Chinese study helps explain ice buildup
Updated: 2016-06-23 07:28
The buildup of ice on the wings and control surfaces of an aircraft flying through freezing rain has long been a major safety concern because it can lead to a crash. Now the phenomenon is getting a new look with a Chinese study published on Tuesday that helps explain why icing occurs.
The well-known culprit in ice formation-supercooled large water drops, or SLDs, with a diameter greater than 1,000 microns－can cause trouble with aircraft control or result in ice-clogged engines.
Safety officials are so concerned about SLDs that the US Federal Aviation Administration enacted new rules in November 2014 requiring that aircraft be able to handle such conditions safely.
Yet, despite the known dangers, significant knowledge gaps have remained.
Now, a research team from Shanghai Jiao Tong University has published the results of an investigation that pointed to a different icing mechanism at work than had been identified previously.
Led by Professor Liu Hong, the team worked in a closed-circuit wind tunnel with an SLD generator and a high-speed visualization system to study abnormal ice buildup on aircraft.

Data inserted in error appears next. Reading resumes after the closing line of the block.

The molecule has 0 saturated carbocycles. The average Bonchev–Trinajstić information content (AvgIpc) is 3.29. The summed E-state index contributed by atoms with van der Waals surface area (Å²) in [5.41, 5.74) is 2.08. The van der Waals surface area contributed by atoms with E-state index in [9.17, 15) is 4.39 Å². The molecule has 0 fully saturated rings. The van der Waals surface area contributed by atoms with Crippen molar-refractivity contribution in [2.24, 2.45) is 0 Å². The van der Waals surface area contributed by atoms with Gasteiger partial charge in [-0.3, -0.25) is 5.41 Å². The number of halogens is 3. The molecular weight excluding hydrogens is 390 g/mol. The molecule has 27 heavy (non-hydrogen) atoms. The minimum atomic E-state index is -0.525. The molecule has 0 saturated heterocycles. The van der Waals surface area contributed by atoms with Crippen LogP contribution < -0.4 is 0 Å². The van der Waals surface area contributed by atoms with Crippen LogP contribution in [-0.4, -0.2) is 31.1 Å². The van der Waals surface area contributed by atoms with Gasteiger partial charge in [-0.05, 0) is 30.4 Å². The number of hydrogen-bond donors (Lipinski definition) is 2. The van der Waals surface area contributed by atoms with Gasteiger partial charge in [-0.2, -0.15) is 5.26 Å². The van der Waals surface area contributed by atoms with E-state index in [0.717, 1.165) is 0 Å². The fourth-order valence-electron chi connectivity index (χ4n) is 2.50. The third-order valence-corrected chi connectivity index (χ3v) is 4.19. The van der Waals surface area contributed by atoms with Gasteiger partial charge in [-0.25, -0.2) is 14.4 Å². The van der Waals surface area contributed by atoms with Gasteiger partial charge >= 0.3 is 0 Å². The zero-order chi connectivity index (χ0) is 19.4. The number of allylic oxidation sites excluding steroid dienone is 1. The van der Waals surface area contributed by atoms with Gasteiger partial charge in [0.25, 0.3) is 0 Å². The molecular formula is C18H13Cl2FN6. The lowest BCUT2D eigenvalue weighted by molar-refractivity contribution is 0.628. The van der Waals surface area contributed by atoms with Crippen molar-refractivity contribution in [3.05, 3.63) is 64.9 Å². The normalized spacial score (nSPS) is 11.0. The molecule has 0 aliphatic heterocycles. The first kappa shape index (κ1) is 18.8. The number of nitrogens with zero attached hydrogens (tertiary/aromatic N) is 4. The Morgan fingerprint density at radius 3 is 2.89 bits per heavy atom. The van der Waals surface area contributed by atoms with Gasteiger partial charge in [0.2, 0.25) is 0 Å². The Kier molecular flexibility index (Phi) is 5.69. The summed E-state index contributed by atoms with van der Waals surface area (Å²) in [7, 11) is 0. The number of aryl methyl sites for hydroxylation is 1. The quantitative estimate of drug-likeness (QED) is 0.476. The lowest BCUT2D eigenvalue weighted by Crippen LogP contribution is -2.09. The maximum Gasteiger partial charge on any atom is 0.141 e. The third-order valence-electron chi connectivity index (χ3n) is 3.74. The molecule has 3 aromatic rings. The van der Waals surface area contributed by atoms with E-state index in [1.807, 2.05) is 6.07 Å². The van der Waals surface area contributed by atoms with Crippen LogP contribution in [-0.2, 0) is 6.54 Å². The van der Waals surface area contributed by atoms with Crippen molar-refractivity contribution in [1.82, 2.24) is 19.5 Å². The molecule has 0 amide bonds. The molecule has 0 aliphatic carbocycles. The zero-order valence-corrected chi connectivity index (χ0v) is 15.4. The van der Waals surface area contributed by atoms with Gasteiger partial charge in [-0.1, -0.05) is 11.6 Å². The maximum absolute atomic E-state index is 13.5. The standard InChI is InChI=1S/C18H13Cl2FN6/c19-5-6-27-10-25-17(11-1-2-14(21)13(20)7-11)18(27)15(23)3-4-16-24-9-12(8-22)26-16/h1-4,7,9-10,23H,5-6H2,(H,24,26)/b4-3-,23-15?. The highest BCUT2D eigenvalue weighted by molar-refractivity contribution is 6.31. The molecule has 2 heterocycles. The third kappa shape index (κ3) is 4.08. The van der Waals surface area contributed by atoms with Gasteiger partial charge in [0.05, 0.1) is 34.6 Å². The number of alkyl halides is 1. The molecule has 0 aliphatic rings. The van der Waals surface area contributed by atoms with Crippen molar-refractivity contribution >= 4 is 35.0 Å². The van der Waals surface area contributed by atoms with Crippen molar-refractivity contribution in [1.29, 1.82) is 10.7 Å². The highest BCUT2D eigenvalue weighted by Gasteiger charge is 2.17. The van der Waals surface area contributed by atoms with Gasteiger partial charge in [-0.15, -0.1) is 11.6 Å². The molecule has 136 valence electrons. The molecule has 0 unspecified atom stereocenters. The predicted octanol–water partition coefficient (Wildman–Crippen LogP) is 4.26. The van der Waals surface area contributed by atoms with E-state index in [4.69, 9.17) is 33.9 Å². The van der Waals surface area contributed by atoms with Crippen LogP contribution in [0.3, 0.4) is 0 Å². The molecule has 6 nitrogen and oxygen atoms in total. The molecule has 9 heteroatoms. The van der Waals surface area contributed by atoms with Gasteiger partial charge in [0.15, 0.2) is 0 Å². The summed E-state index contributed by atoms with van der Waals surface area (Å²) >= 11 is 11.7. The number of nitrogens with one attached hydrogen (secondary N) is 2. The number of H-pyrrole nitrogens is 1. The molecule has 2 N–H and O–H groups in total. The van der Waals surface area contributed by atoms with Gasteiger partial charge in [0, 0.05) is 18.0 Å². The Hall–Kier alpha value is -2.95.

"The thermodynamic effect during the supercooled large droplet impact process has not received sufficient attention," Liu said. "We set out to fill certain knowledge gaps."
The paper was published in the journal Physics of Fluids in the US.
"The most critical significance of our model is that it reflects the heat transfer quantity generated from the thermodynamics of impact," Liu said. "Nowadays, understanding the mechanism of SLD icing has become a significant goal for researchers concerned with air travel safety. So that is our goal in building and testing the most robust model to date."
Test conditions for Liu's Shanghai Icing Wind Tunnel experiments reproduced the meteorological conditions that might be encountered in flight, as well as realistic variable droplet velocities and temperatures.
By reproducing the impingement phenomenon in the lab, researchers observed rapid freezing characteristics in droplets that had diameters of 400, 800 and 1,300 microns.
The results may be used to more closely characterize meteorological conditions to help pilots manage flights safely when they encounter freezing rain and SLD-forming conditions, they said.
"Our results indicate that the droplet size is a critical factor influencing the supercooled heat exchange and effective heat transfer duration," Liu said.
By Xinhua in Washington
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